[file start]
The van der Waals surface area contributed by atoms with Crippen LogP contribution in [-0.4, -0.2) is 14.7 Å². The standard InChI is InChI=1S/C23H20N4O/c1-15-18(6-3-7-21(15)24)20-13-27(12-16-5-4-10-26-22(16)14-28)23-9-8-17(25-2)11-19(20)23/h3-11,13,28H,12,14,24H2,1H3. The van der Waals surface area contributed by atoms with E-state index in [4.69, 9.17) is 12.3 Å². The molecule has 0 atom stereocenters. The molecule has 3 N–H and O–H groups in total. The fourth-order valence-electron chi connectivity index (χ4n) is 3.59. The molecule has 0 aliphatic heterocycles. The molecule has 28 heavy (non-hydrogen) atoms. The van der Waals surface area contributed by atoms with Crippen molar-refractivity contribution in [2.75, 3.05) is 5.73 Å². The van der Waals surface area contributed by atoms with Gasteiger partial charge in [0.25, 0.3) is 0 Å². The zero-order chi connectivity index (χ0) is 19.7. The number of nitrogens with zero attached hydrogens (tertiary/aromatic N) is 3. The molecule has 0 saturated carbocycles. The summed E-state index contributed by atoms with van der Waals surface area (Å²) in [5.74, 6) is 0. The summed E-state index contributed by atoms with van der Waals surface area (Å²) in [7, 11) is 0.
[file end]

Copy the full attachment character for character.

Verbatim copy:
The van der Waals surface area contributed by atoms with Crippen LogP contribution in [-0.4, -0.2) is 14.7 Å². The standard InChI is InChI=1S/C23H20N4O/c1-15-18(6-3-7-21(15)24)20-13-27(12-16-5-4-10-26-22(16)14-28)23-9-8-17(25-2)11-19(20)23/h3-11,13,28H,12,14,24H2,1H3. The van der Waals surface area contributed by atoms with E-state index in [4.69, 9.17) is 12.3 Å². The molecule has 0 atom stereocenters. The molecule has 3 N–H and O–H groups in total. The fourth-order valence-electron chi connectivity index (χ4n) is 3.59. The molecule has 0 aliphatic heterocycles. The molecule has 28 heavy (non-hydrogen) atoms. The van der Waals surface area contributed by atoms with Crippen molar-refractivity contribution in [2.75, 3.05) is 5.73 Å². The van der Waals surface area contributed by atoms with Gasteiger partial charge in [0.25, 0.3) is 0 Å². The zero-order chi connectivity index (χ0) is 19.7. The number of nitrogens with zero attached hydrogens (tertiary/aromatic N) is 3. The molecule has 0 saturated carbocycles. The summed E-state index contributed by atoms with van der Waals surface area (Å²) in [5.74, 6) is 0. The summed E-state index contributed by atoms with van der Waals surface area (Å²) in [7, 11) is 0.